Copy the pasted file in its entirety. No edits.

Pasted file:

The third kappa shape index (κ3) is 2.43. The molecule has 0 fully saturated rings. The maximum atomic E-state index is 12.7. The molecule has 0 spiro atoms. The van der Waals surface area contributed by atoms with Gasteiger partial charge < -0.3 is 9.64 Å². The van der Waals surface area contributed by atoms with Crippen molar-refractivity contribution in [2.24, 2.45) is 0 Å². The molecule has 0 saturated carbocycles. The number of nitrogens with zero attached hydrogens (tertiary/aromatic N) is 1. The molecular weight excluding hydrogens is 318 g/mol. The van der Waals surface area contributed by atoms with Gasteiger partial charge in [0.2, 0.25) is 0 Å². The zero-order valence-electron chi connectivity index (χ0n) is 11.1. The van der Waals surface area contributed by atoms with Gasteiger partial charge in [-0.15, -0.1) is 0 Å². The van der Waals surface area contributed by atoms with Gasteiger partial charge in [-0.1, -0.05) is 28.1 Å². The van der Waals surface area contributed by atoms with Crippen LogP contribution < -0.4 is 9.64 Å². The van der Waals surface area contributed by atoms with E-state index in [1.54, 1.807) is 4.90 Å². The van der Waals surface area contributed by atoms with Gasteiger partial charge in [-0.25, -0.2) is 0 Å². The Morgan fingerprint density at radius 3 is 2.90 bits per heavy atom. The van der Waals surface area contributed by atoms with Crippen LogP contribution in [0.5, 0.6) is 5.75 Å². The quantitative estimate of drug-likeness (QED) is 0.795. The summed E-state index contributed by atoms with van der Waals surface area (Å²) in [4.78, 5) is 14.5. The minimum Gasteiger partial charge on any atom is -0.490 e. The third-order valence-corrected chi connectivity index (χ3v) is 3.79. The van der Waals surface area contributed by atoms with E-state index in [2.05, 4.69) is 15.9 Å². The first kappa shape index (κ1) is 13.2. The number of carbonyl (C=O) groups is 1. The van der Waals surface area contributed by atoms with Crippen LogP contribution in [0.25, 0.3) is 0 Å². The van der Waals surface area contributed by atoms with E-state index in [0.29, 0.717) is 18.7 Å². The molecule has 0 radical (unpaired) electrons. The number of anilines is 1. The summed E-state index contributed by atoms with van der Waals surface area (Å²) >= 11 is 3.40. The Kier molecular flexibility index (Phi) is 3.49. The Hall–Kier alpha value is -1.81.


The third kappa shape index (κ3) is 2.43. The molecule has 0 fully saturated rings. The maximum atomic E-state index is 12.7. The molecule has 0 spiro atoms. The van der Waals surface area contributed by atoms with Gasteiger partial charge < -0.3 is 9.64 Å². The van der Waals surface area contributed by atoms with Crippen molar-refractivity contribution in [2.24, 2.45) is 0 Å². The molecule has 0 saturated carbocycles. The number of nitrogens with zero attached hydrogens (tertiary/aromatic N) is 1. The molecular weight excluding hydrogens is 318 g/mol. The van der Waals surface area contributed by atoms with Gasteiger partial charge in [0.2, 0.25) is 0 Å². The zero-order valence-electron chi connectivity index (χ0n) is 11.1. The van der Waals surface area contributed by atoms with Gasteiger partial charge in [-0.15, -0.1) is 0 Å². The van der Waals surface area contributed by atoms with Gasteiger partial charge in [-0.1, -0.05) is 28.1 Å². The van der Waals surface area contributed by atoms with Crippen LogP contribution < -0.4 is 9.64 Å². The van der Waals surface area contributed by atoms with E-state index in [1.54, 1.807) is 4.90 Å². The van der Waals surface area contributed by atoms with Gasteiger partial charge in [-0.25, -0.2) is 0 Å². The Morgan fingerprint density at radius 3 is 2.90 bits per heavy atom. The van der Waals surface area contributed by atoms with Crippen LogP contribution in [0.5, 0.6) is 5.75 Å². The quantitative estimate of drug-likeness (QED) is 0.795. The summed E-state index contributed by atoms with van der Waals surface area (Å²) in [4.78, 5) is 14.5. The minimum Gasteiger partial charge on any atom is -0.490 e. The third-order valence-corrected chi connectivity index (χ3v) is 3.79. The van der Waals surface area contributed by atoms with E-state index in [2.05, 4.69) is 15.9 Å². The first kappa shape index (κ1) is 13.2. The number of carbonyl (C=O) groups is 1. The van der Waals surface area contributed by atoms with Crippen LogP contribution in [0.25, 0.3) is 0 Å². The van der Waals surface area contributed by atoms with E-state index in [0.29, 0.717) is 18.7 Å². The molecule has 0 radical (unpaired) electrons. The number of anilines is 1. The summed E-state index contributed by atoms with van der Waals surface area (Å²) >= 11 is 3.40. The Kier molecular flexibility index (Phi) is 3.49. The Hall–Kier alpha value is -1.81.